Backdoor in Dingo Cryptocurrency Allows Creator to Steal (Nearly) Everything

A tax variable in the software implementing the Dingo Token allows the creators to charge 99% in fees per transaction, essentially stealing funds, an analysis finds.

4 Min Read
Dingo on Fraser Island, Queensland, Australia
Source: Russotwins via Alamy Stock Photo

The originator of the Dingo Token — a cryptocurrency with a purported market capitalization of $11 million — has included a backdoor in the code to charge each transaction a fee of up to 99% of the worth of the token.

That's according to cybersecurity firm Check Point Software, which has issued an advisory warning potential investors of what the company calls "a scam." 

While the documents describing the Dingo Token claimed that the scheme charged 10% per transaction, Check Point researchers found 47 transactions where the total fee per transaction had been increased to 99%. The creator had also set the fee to 99% for future transactions, essentially stealing the funds of any traders of the cryptocurrency, according to the analysis published this week.

The Dingo Token creator has already transferred previously collected funds to other accounts, leaving no money for anyone holding Dingo tokens, says Oded Vanunu, head of products vulnerabilities research at Check Point Software.

"The function was called many times by the owners to prevent users from selling their holdings," he says.

Cryptocurrencies are heavily based on mathematics but also on good marketing, a dose of libertarian ideals, and an influx of gray market cash. Overall, hundreds of cryptocurrencies have been created, and not all will be legitimate, nor will they be free of fraud. In a 2019 report, for example, Alameda Research uncovered significant fraud in many crypto exchanges. That's ironic, given that two years later the firm and its sister company, cryptocurrency exchange FTX, had both declared bankruptcy, and their executives, including FTX and Alameda co-founder Sam Bankman-Fried, have been charged with numerous financial crimes.

While those efforts may have started as legitimate businesses, the Dingo Token scheme likely started as fraud from the start, Check Point stated in its analysis.

"We examined the Dingo smart contract and quickly found it seemed like a scam," the company stated. "The project website contains no real information about the owners of the projects."

A Quick Jump in Popularity

While the Dingo Token is far down the lists of popular cryptocurrencies — No. 774, at the time Check Point released its advisory — transactions using the currency had jumped 8,400% in the past year, according to the cybersecurity firm. The meteoric rise in popularity, along with the fact that the description of the cryptocurrency was limited, raised suspicions, leading to Check Point analyzing the digital smart contract on which the token is based.

The analysis uncovered systematic theft of traders' funds, using a variable called "TaxFee" to set the amount to take from each transaction. 

"We don’t believe that it was a mistake due to the nature of crypto-scam projects," Vanunu says. "In this case, [the] setTaxFeePercent function code...operates as a backdoor, [allowing] the owner to change the fee dynamically, which is not best practice for legitimate projects."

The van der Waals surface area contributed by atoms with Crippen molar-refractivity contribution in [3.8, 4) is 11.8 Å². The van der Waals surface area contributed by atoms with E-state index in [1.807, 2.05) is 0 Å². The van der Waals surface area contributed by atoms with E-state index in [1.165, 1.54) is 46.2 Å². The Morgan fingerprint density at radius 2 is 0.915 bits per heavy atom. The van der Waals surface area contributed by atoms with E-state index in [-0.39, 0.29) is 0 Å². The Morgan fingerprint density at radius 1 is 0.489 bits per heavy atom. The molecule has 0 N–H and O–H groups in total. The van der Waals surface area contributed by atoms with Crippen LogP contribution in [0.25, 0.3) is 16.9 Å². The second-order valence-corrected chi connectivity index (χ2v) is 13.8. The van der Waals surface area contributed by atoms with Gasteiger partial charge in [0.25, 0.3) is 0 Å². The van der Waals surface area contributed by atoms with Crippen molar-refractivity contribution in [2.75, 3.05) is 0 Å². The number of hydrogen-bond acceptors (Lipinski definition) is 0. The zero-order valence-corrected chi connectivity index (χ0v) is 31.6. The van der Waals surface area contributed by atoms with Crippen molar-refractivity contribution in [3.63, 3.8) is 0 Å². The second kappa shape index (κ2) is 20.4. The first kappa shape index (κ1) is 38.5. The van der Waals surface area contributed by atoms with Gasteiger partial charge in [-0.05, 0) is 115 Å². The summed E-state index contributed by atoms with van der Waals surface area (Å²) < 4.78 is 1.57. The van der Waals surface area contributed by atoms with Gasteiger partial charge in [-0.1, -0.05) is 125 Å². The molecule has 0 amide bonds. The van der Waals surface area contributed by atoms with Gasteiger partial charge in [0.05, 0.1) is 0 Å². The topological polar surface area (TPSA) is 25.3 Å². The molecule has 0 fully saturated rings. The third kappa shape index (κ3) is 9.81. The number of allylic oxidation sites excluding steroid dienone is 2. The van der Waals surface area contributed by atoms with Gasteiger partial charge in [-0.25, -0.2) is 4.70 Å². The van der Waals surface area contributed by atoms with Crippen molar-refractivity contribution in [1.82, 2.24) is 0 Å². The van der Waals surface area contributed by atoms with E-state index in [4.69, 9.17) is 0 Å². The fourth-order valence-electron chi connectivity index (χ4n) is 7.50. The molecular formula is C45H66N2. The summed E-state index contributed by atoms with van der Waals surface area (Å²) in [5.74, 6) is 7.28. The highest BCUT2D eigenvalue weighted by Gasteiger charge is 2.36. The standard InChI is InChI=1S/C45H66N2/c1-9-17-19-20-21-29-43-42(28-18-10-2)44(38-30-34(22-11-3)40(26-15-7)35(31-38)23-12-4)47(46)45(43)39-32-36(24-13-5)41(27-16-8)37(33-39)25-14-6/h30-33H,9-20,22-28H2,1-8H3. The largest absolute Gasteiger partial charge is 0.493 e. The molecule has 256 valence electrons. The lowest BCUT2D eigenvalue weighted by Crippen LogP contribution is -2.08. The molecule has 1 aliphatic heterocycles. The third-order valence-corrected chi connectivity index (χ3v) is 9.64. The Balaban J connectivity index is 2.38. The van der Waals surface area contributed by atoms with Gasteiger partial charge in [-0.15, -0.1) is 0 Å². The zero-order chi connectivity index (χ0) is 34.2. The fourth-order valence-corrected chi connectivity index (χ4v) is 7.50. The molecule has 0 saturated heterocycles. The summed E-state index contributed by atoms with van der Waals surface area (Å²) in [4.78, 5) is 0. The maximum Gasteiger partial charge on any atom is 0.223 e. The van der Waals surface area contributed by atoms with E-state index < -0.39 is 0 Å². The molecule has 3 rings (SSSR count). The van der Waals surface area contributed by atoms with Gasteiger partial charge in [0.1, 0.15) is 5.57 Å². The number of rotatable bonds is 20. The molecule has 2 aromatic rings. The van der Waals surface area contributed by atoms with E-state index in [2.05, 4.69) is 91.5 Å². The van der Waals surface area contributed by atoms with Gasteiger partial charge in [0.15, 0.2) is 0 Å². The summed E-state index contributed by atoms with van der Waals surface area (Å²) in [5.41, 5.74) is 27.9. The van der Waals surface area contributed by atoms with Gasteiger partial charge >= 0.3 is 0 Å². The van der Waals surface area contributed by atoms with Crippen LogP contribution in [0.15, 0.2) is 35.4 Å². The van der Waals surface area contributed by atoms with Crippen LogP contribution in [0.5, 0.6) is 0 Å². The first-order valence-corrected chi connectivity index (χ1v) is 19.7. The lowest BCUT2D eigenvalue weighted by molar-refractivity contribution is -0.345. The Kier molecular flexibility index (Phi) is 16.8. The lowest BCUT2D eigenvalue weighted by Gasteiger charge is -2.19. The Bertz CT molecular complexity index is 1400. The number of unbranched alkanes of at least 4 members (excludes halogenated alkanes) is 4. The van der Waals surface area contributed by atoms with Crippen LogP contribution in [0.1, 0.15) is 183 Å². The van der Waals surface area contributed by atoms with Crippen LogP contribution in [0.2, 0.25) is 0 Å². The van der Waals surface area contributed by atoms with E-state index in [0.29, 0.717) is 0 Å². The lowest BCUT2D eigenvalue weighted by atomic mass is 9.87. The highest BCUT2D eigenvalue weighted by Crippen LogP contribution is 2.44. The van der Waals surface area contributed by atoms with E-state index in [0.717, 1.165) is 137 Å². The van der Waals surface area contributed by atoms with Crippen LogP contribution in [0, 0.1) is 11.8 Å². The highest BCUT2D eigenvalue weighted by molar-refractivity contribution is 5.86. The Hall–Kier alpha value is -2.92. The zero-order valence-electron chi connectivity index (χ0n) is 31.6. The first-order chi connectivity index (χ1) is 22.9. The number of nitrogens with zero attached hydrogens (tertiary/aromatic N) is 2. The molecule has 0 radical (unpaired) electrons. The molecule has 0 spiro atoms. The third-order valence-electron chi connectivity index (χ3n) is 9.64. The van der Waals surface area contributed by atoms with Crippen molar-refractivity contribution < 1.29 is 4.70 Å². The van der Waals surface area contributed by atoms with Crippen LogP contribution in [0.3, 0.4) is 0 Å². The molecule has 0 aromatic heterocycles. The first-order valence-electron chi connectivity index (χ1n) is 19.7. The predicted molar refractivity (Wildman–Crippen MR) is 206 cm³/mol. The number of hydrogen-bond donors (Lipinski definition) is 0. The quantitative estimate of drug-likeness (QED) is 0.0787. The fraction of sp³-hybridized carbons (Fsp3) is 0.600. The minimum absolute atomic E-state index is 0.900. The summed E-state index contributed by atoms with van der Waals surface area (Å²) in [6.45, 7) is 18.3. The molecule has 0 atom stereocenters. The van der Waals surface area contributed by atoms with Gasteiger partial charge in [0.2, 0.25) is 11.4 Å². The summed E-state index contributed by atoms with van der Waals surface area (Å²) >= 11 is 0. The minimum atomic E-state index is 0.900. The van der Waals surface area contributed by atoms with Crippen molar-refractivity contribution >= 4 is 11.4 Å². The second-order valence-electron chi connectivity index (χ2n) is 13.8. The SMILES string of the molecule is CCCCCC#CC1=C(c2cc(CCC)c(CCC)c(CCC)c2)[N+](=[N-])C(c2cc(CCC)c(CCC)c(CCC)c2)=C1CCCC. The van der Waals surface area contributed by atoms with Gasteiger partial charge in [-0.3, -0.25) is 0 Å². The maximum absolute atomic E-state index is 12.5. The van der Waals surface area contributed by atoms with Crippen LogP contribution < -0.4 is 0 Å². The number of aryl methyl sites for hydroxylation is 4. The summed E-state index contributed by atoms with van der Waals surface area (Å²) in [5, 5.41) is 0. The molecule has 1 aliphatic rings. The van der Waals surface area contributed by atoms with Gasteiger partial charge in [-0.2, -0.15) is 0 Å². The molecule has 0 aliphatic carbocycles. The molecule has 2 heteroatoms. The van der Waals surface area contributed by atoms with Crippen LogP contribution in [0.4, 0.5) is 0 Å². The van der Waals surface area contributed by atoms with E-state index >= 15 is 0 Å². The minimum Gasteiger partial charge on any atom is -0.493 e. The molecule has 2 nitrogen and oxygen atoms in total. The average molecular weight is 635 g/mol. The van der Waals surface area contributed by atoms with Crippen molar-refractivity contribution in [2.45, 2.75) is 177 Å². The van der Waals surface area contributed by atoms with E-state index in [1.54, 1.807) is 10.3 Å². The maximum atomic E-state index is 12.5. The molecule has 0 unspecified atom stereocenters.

The fake cryptocurrency scheme may be the most technical attack yet, but fraud is increasingly a hazard for cryptocurrency investors and users, surging after a hiatus following numerous cryptocurrencies plunging in value by more than 60%. In 2022, for example, the FBI warned that cryptocurrency scams had once again targeted businesses and consumers, this time with fake investment apps that led to the theft of more than $40 million.

Know Your Code

The Dingo Token incident highlights the fact that companies need to conduct due diligence on any cryptocurrency in which they plan to use or allow customers to use. Security gaps, such as the backdoor code used by Dingo Token, need to be identified and cryptocurrency investors need more education on the risks, Vanunu says.

"We recommend that users only use known exchanges and buy from a known token that has several transactions behind it," he says. "In the near future, we believe that more preventative solutions will be available for users to deal with these cyber threats."

The Dingo Token creators did not respond to a request for comment sent to their contact email address by publication time. Check Point believes the creators are gone, but more scams will likely appear to take its place.

"It is important for consumers to be careful with the tokens they buy," the company stated in the analysis, adding that "cryptocurrency is a volatile market. Scammers will always find new ways to steal your money using cryptocurrency, and new forms of crypto are constantly being minted."

About the Author(s)

Robert Lemos, Contributing Writer

Veteran technology journalist of more than 20 years. Former research engineer. Written for more than two dozen publications, including CNET, Dark Reading, MIT's Technology Review, Popular Science, and Wired News. Five awards for journalism, including Best Deadline Journalism (Online) in 2003 for coverage of the Blaster worm. Crunches numbers on various trends using Python and R. Recent reports include analyses of the shortage in cybersecurity workers and annual vulnerability trends.

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